In 1956, he was appointed to the British Broadcasting Corporation’s (BBC) Staff School, which allowed him to travel to London and receive comments on the novel he was working on. He sent his manuscript to a London publishing house after editing and amending it. ‘Things Fall Apart,’ his first novel, was published in 1958. The book garnered positive reviews, with ‘The Observer’ calling it “an superb novel.” ‘No Longer at Ease,’ his second novel, was about a man who becomes caught in a world of corruption and is arrested for receiving a bribe.
He joined the NBS as Director of External Broadcasting and was instrumental in the formation of the Voice of Nigeria network. On New Year’s Day 1962, the network broadcasted its inaugural broadcast. He met other notable writers from around the world, like Kofi Awoonor, Wole Soyinka, and Langston Hughes, during an executive conference of African writers in English in Uganda.
In 1964, he published ‘Arrow of God,’ followed by ‘A Man of the People,’ in 1966. In 1967, he founded Citadel Press with a friend, Christopher Okigbo, with the goal of improving the quality of African literature available to youngsters.
In 1976, he was appointed as a research fellow and later as a professor of English at the University of Nigeria, where he remained until 1981.
During the 1980s, he spent the most of his time traveling, attending conferences, and giving lectures. In 1987, he wrote ‘Anthills of the Savannah,’ a novel about a military revolt in a fictional African country. He was paralyzed from the waist down in a horrible vehicle accident in 1990, and he would have to use a wheelchair for the rest of his life.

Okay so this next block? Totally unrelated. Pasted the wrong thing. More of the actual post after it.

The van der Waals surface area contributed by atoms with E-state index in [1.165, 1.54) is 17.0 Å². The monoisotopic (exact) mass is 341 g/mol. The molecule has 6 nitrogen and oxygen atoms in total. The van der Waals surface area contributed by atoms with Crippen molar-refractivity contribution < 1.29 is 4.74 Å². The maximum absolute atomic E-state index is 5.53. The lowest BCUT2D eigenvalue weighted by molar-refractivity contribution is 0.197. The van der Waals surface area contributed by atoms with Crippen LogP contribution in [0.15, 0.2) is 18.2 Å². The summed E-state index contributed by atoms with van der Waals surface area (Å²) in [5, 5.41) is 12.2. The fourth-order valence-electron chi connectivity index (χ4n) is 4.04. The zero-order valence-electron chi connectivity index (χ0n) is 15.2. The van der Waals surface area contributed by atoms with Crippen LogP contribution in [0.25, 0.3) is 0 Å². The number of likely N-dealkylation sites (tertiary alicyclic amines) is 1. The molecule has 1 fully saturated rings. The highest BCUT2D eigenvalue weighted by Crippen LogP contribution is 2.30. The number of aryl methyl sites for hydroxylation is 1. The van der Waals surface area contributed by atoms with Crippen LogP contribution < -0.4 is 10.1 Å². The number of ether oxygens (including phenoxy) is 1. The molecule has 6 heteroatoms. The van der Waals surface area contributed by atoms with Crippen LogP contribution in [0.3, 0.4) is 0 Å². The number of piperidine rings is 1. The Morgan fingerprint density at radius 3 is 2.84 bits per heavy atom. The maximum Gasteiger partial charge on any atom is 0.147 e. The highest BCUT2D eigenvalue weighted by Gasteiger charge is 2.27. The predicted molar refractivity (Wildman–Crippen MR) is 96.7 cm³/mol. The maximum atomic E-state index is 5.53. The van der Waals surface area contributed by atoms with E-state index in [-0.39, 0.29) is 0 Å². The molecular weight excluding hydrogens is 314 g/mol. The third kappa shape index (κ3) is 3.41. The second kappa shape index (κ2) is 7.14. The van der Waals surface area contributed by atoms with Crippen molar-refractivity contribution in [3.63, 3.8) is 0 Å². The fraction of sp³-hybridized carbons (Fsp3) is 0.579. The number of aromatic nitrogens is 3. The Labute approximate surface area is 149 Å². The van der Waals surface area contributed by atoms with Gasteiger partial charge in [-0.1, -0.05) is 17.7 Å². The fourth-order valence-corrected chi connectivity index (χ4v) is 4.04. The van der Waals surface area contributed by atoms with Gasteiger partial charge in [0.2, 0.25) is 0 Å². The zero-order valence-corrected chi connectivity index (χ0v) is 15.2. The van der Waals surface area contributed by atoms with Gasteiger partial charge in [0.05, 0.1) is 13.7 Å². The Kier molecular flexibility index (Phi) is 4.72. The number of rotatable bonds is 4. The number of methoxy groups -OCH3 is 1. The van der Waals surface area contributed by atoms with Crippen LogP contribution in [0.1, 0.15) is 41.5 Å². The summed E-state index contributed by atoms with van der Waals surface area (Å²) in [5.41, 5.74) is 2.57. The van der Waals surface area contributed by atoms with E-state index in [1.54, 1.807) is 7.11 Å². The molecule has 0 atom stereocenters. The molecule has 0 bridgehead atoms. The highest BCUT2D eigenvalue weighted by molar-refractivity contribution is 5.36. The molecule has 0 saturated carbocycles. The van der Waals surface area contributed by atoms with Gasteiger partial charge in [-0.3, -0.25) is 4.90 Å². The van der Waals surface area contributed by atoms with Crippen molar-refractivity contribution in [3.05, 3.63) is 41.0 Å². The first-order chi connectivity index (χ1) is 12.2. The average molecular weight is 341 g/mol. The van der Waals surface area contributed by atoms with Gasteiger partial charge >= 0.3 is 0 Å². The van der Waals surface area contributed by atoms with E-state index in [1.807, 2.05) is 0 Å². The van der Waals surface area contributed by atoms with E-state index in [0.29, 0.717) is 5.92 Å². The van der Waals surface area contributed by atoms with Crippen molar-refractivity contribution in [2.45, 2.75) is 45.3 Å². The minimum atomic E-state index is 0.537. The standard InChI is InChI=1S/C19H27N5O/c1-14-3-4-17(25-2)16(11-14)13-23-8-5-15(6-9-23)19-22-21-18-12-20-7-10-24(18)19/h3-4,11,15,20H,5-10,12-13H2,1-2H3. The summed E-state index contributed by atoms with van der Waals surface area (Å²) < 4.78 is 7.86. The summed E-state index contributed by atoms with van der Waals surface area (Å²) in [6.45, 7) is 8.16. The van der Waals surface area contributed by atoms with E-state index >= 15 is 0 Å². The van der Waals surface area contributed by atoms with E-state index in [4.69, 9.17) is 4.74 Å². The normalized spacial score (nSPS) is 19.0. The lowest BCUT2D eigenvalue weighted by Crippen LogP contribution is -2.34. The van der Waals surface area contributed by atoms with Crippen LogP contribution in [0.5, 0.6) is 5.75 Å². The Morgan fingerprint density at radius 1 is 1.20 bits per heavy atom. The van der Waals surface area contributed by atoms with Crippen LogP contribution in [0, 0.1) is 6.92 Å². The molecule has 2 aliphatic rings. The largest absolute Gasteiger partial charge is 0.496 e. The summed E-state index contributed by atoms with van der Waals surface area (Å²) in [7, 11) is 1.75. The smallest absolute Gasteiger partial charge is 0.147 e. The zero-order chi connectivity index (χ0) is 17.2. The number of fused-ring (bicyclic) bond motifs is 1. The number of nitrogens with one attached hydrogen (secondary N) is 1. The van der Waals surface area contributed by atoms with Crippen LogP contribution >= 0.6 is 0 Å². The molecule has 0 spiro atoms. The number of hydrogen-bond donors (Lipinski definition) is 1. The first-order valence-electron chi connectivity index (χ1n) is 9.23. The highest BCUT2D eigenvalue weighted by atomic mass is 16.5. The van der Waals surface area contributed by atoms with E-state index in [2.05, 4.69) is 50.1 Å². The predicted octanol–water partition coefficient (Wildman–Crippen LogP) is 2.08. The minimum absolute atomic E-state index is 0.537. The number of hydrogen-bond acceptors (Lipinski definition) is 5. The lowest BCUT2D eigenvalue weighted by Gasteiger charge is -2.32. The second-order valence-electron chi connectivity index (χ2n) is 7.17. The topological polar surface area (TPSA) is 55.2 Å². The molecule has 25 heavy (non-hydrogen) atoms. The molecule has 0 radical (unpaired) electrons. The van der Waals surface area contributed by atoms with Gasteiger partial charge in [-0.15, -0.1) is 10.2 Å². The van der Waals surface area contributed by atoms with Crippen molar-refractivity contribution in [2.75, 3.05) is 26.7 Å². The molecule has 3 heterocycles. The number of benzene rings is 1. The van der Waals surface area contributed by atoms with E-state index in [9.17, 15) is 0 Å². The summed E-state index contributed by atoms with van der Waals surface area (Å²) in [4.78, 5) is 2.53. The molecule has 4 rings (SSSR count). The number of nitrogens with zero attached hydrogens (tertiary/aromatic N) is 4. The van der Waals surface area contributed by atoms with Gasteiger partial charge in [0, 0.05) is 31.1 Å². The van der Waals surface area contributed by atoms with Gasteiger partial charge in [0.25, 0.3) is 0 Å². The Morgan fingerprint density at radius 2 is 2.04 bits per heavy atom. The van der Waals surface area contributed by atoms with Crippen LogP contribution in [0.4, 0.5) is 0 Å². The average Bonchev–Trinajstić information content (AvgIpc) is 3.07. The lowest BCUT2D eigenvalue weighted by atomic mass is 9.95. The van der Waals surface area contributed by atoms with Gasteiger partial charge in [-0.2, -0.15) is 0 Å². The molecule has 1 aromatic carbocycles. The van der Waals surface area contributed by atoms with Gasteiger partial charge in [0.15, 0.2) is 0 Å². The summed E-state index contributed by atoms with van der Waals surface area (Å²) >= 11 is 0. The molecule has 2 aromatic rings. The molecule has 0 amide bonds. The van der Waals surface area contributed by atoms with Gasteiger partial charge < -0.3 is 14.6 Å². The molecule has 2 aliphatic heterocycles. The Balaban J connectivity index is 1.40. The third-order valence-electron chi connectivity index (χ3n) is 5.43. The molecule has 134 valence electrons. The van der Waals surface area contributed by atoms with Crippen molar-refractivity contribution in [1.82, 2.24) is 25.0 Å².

The brave writer, however, was undeterred by his infirmity, and he went on to become the Charles P. Stevenson Professor of Languages and Literature at Bard College in New York. As the David and Marianna Fisher University Professor of Africana Studies at Brown University, he joined the faculty in 2009.
Major Projects of Chinua Achebe
Things Fall Apart, his debut work, was one of the first African novels in English to receive widespread critical praise. The book has been translated into over 50 languages and is widely read throughout the world.
Achievements & Awards
In 2007, he was awarded the Man Booker International Prize for his literary achievements. At the award ceremony, Judge Nadine Gordimer dubbed him the “Father of Modern African Literature.” In 2010, he was awarded the Dorothy and Lillian Gish Prize. “A man or woman who has made an outstanding contribution to the beauty of the earth and to mankind’s enjoyment and knowledge of life,” according to the prize’s description.
Personal History and Legacy
In 1961, he married Christie Okoli and they had four children. He went on to have six grandchildren.
In 2013, he passed away after a long illness.
Estimated Net Worth
Chinua is one of the wealthiest novelists and one of the most well-known. Chinua Achebe’s net worth is estimated to be $1.5 million, according to Wikipedia, Forbes, and Business Insider.
Over 30 honorary degrees have been bestowed upon him by universities all over the world.
He is considered one of Nelson Mandela’s favorite authors.